I’m suddenly awake, blinking in the darkness. My black knickers covering the digital display of the radio have slipped to the floor during the night. The green digits tell me its 4 a.m. It’s the darkest hour between dusk and dawn – purgatory. Earplugs in, knickers back over on the radio, eyes shut and breathe… 1-2-3-4 hold, 4-3-2-1.
Oh God the baby is wailing in the flat upstairs, 1-2-3-4 breathe, hold 4-3-2-1. Pillow over the head 1-2. It’s only going to get worse isn’t it? Babies turn into toddlers with gadgets and trucks and tantrums, terrible twos, then threenagers. Soon it’ll be the sound of his chunky trotters lumbering over the floorboards like a three-legged man dancing. I could soundproof the flat, but that’ll cost thousands. I don’t have enough money and Steve’s no use; he doesn’t have any money either – we’re both hopeless with money. 1-2-3-4-
How will we even pay our dental bills? At least my teeth are OK. You have fantastic teeth the dentist said. Or maybe he said Tangfastic teeth. He didn’t smile when he said it. All those Haribos I eat, he could see them in my rotting teeth. Maybe Tangfastic teeth are a thing. A thing I have because I eat like a toddler. Suppose I get dementia from gum bacteria in my rotting teeth? Supposing Steve gets dementia from kissing me? 3-4-5 … I’d better not kiss him until I’ve been to the dentist. But that might be just the excuse he’s been looking for to find a cooler chick with a grown-up palate.
5-4-3, oh bugger, the kid is squealing now. That’s it, I’ll have to sell. But my new flat could have worse problems. I’ll discover there are tin-ear children learning the violin or the recorder next door – Greensleeves, for squeaky hours on end, 1-2-3. Or dogs – a chihuahua breeder with three boggle-eyed rats, yap-yap-yapping all day. Remember those whining Shih Tzus opposite Mum’s? Never thought I’d see a fist fight on a suburban lawn between pensioners in their pyjamas.
I bet no one will want to buy my flat because they won’t like my décor. My second-hand sofas are leather which makes me an animal murderer and my Guatemalan textiles make me an appropriator of indigenous art for decorative purposes. My display of Guatemalan textiles is an homage not appropriation, I plead with my imaginary trolls 1-2-3-4.
Steve is the enemy within. He’s snuffling next to me like one of those truffle-hunting pigs. Perhaps I could soundproof one room, so it’s like an isolation tank, with just one key – for me – and Steve can come in only if he wears one of those nasal clips. He claims I’m the snorer. How would he know? He’s crashed within five seconds.
Oh no, the pain in my back is getting worse. I wonder if it’s a tumour? 1-2-3-4-5.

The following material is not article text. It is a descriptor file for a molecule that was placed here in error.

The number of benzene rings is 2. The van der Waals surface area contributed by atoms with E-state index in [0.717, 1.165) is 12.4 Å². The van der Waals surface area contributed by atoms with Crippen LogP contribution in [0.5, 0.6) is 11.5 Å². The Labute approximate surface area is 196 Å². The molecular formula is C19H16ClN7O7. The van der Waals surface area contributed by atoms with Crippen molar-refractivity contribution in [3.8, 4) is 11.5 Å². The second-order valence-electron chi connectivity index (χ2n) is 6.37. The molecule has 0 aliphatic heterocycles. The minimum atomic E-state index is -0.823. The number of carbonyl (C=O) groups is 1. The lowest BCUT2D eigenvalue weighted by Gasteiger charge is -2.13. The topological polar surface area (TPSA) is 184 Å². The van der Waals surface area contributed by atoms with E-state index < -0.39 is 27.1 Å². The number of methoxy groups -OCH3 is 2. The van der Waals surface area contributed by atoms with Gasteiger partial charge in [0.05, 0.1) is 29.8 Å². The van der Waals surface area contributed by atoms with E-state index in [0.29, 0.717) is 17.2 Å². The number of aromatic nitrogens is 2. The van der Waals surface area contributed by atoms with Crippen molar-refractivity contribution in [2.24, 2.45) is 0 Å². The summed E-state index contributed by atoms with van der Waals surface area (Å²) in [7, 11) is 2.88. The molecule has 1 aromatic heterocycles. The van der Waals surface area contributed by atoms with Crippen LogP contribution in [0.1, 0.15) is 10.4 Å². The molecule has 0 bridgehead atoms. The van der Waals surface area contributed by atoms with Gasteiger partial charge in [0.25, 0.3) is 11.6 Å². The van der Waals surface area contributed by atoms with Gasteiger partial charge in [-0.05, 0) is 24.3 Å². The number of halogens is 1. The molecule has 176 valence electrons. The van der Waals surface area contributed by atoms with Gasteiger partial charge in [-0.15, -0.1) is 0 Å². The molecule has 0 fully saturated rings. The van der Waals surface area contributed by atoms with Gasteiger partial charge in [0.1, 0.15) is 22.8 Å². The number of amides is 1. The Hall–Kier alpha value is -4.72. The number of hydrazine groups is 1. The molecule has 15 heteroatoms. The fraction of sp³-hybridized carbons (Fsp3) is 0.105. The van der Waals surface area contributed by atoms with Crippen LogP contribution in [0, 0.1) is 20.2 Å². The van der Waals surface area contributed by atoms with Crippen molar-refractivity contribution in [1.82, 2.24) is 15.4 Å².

Heather and Kevin cancelled again. Maybe she doesn’t like me, or perhaps they don’t like Steve. Do we both have bad breath because he puts garlic in everything and I have suspect teeth? Is everyone talking about us and wishing someone would tell us about our bad breath? 1-2-3. We’ll buy a smaller flat and use the rest of the money for the dentist. People can live in shipping containers. I saw it on Grand Designs. Could we live together in a shipping container? 1-2-3-4-5?
Or maybe Heather and Kevin don’t like my cooking. I can’t eat fish now because I watched Seaspiracy. Who’d think a turtle could get a straw stuck up its nose? Then there’s space litter and corals dying and what if someone looks into my recycling bin which I know contains stuff I shouldn’t recycle but I don’t know what to do with it. They might shame me on Facebook. But I shouldn’t even be on Facebook! Can I unfriend myself? 5-4-3-2-1… and China is burning coal. I’ll stop eating prawn crackers and tackle two issues at once 2-3-4-5.
Here am I, tossing and turning and churning up the ground in my mental landscape, while old snorin’ norman beside me sleeps on oblivious. I bet he hears only the gentle bowling along of tumbleweeds through the desert-waste of his sleeping brain. So, which one of us will live a longer and happier life, 4-3-2…? Well at least if I die first I won’t have to worry about dental bills.
Joan Taylor-Rowan is a fiction writer living in Hastings, UK. Her work has been broadcast on BBC Radio 4 and has been selected for literary events in London, Brighton and New York. Her stories have appeared in anthologies and have been finalists in international competitions most recently the Cambridge international short story competition, 2017 and the Momaya Press international short story competition 2020. She’s just been awarded a Masters (Distinction) in Creative Writing and is working on a novel inspired by The Roswell incident.